What is a credit card chargeback?

on Mar5
credit card chargeback
Written by
James Davis
Written by James Davis
Senior Technical Writer at United Thinkers
Author of the Paylosophy blog, a veteran writer, and a stock analyst with extensive knowledge and experience in the financial services industry that allows me to cover the latest payment industry news, developments, and insights. Read more
credit card chargeback
Reviewed by
Kathrine Pensatori
Product Specialist at United Thinkers
Product specialist with more than 10 years of experience in the Payment Processing Industry. I help payment facilitators and PSPs solve their various payment processing issues. Read more

A credit card chargeback is one of the customer protection means. Credit card chargeback is a dispute between a cardholder and a merchant over a certain amount of money, happening when the cardholder believes that the money has been charged illegitimately or by mistake (for products or services he or she did not purchase).
Credit card chargebacks are an important issue to be considered by all merchant services industry players. A merchant should remember that if more than 1% of processed transactions result in chargebacks, the merchant account is terminated. An underwriter should remember, that it bears financial liability for its sub-merchants, so, in this case, it is the underwriter who carries the burden of chargebacks, issued by sub-merchants’ customers.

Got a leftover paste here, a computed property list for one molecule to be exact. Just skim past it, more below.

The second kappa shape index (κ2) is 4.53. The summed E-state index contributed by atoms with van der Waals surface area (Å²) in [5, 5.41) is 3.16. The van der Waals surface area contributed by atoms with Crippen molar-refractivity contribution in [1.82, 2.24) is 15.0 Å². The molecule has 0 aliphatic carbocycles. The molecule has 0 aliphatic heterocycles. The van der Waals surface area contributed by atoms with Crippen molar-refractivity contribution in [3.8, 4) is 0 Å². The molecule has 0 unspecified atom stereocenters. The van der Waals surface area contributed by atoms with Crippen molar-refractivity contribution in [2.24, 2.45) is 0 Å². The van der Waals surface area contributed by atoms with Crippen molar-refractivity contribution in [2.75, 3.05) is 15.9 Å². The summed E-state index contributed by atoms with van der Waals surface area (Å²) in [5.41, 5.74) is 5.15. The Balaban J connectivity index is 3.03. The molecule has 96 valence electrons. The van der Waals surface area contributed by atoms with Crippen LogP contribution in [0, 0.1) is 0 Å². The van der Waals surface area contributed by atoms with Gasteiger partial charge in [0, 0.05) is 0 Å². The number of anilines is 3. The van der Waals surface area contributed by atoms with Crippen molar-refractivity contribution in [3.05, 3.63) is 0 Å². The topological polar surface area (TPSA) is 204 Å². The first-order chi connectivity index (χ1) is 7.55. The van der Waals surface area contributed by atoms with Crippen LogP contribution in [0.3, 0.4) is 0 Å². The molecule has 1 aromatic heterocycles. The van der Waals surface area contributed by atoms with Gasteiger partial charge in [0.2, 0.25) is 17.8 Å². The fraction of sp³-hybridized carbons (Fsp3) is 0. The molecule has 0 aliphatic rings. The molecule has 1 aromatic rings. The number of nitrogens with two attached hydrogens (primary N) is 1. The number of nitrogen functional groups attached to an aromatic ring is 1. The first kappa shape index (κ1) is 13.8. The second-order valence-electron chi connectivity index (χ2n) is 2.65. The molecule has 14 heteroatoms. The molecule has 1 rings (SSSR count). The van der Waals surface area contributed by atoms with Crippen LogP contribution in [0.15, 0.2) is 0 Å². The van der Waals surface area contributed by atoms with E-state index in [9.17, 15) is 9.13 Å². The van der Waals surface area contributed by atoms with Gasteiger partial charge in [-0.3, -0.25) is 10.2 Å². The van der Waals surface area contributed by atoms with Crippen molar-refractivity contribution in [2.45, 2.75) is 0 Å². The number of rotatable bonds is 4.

How can merchants deal with credit card chargebacks?

The merchant company needs to get chargeback information delivered to it as soon as possible, identify the chargeback, and dispute it, if necessary. If the volume of transactions processed by a particular merchant is large, it makes sense to automate the whole process of credit card chargeback handling. More information on credit card chargeback handling can be found here.

What is credit card chargeback fraud and how can businesses prevent it?

Customer fraud related to credit card chargebacks involves fraudsters who use stolen credit card numbers to purchase products and services. Merchant chargeback fraud happens when a fraudster (who has a merchant account) obtains multiple account numbers (for instance, from some database), processes transactions using these stolen cards, and disappears, once his bank account gets funded.
Mechanisms, generally used for credit card chargeback fraud protection, include verification of account-related data, such as geographical location, address, card code, and others. Underwriters can hold special chargeback reserves to cover chargebacks, issued by their sub-merchants’ customers.
More information on chargeback fraud protection can be found here.

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